You are perhaps learning to write, and you may in future years write that which will make others either better or worse. Your mind may think strong, burning, thoughts. Your soul may be moved by the inward fire of earnest feeling. You may exert great influence upon others. You may give great joy to your parents; or you may cause them to weep such tears as only broken-hearted parents shed. You may be a great blessing; or you may be a great curse. You may evince the most amiable disposition, and be beloved by all your friends, or you may become so unlovely that others will shun your company and despise you. All that is good and beautiful may adorn you. All that is bad and vile may pollute you. Yes, my dear young readers, all this may be said of you. I want you to think of yourselves. You can do so. Let me put words into your mouths, and thoughts into your minds. Think then, "I that hold this little book in my hand-that am now reading this Magazine-shall grow up and become either a bad or a good, a wise or a foolish, a virtuous or a vicious, man or woman. My mind is a field in which will either grow useless weeds, poisonous nightshade, or beautiful flowers and good fruit. That dear mother, whose hand is so often placed kindly on my head-whose eye looks on me so tenderly and affectionately, will either feel proud and happy to own me, or she will be ashamed to think that I am her child. I should feel ashamed if I thought I should ever become what I see many are-rude, ignorant, and wicked. How can I avoid what would make me ashamed of myself? I have read the line somewhere, 'As the twig is bent the tree's inclined.' I am now a young twig. Am I a crooked one? Do I lean toward idleness, thoughtlessness, rudeness, self-willedness? If I wish to become a wise and good man or woman, I must often consider what am I? How am I growing? What is my disposition? Is it amiable or unamiable? Do my dear parents see me cultivating a kind, diligent, obliging spirit? Am I like that amiable child, of whom the teacher seems so fond,-who is never too late for

school,—who is never unkind to me,-who is always busy? Do I love books or play the best? Should I admire another if I saw him manifest the same dispositions that I manifest ?"

You see, my young friends, I want to help you to think of yourselves. Others think of you. Parents, teachers, ministers, think of you. For your good, schools are built, books are written, magazines are printed. Angels-good ones and bad ones-think of you. Jesus thinks of you. He, the Good Shepherd, does not forget the lambs of his flock.

"See Israel's gentle Shepherd stand,

With all engaging charms;

Hark! how he calls his tender lambs,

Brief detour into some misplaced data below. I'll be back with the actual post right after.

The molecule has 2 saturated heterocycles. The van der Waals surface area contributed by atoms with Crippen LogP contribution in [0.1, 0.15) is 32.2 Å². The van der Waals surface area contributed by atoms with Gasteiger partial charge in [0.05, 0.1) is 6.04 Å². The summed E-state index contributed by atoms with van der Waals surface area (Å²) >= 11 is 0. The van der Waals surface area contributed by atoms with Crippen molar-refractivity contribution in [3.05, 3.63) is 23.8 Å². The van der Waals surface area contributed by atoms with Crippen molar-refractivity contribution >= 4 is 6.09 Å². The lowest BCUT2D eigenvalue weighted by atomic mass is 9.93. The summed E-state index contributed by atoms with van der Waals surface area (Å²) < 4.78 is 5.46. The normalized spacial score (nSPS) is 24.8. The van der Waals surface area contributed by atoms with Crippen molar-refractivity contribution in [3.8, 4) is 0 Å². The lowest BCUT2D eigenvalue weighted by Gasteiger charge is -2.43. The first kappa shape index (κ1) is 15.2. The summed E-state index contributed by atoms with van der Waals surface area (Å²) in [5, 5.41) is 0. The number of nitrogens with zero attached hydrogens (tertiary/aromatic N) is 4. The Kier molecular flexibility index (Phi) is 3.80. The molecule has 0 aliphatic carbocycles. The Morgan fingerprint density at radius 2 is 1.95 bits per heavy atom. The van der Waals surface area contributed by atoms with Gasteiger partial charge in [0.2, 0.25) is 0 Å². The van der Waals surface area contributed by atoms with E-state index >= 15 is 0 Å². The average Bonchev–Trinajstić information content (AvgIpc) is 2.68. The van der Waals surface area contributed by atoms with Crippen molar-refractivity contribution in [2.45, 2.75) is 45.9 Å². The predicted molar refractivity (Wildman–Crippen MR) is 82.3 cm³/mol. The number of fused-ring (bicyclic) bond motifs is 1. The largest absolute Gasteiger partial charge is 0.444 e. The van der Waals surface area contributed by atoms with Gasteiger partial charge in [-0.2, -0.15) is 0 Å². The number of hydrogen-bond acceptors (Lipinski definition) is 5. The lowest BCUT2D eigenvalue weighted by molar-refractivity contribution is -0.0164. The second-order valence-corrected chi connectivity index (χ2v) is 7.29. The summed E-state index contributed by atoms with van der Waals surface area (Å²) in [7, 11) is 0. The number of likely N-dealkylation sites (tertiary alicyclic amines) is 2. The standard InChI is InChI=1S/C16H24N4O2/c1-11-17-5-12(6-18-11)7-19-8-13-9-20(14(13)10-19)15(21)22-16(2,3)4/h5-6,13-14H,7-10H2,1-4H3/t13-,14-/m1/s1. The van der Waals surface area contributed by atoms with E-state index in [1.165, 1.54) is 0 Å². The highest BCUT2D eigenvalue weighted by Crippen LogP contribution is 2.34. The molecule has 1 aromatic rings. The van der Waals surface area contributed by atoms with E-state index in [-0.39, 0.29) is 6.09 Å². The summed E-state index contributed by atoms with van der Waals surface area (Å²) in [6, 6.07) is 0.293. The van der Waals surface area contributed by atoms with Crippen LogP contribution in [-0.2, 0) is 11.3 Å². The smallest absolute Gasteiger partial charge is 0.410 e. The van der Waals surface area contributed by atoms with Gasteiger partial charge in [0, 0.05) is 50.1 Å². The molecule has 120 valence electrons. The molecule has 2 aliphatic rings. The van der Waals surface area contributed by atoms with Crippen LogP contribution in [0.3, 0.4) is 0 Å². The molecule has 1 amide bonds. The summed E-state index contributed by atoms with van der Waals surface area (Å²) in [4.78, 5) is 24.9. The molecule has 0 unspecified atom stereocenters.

And folds them in his arms,"

Think, then, every time your parents sends you to school, - every time your teacher takes pains to instruct you,every time any minister addresses you,-every time a good book is put into your hands,-every time that Jesus invites you to come to him,-all this is done that you become wise and holy. Hopes are placed on you. Affections centre in You will be wicked if you disappoint these hopes. Say that by God's help you will not do so. But will earnestly seek to excel in knowledge and goodness. Will aim at being amiable, intelligent, and pious.


Happy, my dear young friends, shall I be, if anything that I can say or do, shall help to secure such a result. I don't want to tire you. I therefore close this letter--promising, if spared, to write you for next month, a letter on Home. Sincerely imploring on you the blessing of Him who said, "They that seek me early shall find me."

I remain, dear young friends, affectionately yours,




THE subject of the following brief sketch was born at Poynton, in Cheshire, September 5th, 1841, and died February 28, 1851. Alas! how short her earthly career. How truly may it be said of her,

"This fair flower scarce blossom'd for a day;

Short was the bloom, and early the decay."

Like other little girls, she had her imperfections; but these seemed to be completely eclipsed by her many excellences. Her tender and delicate frame, like the sensitive plant in Hervey's Meditations, was scarcely able to bear even a touch of the hand of affliction. No sooner had the morning flower displayed its sweets, and unfolded its silken leaves, than it "died away." Her parents grieve on account of her death, but hope to

"See her again, when, with all the bright train,
She will descend in the luminous clouds."

Elizabeth was remarkable for her strong attachment to her parents, this was manifest in all her deportment towards them. She attended to the Divine command, "Honour thy father and thy mother," and was ever solicitous to know, and used various means to ascertain, whether they considered her affectionate and obedient. Nothing seemed to give her greater pleasure than to know that her behaviour had secured the approbation of her father.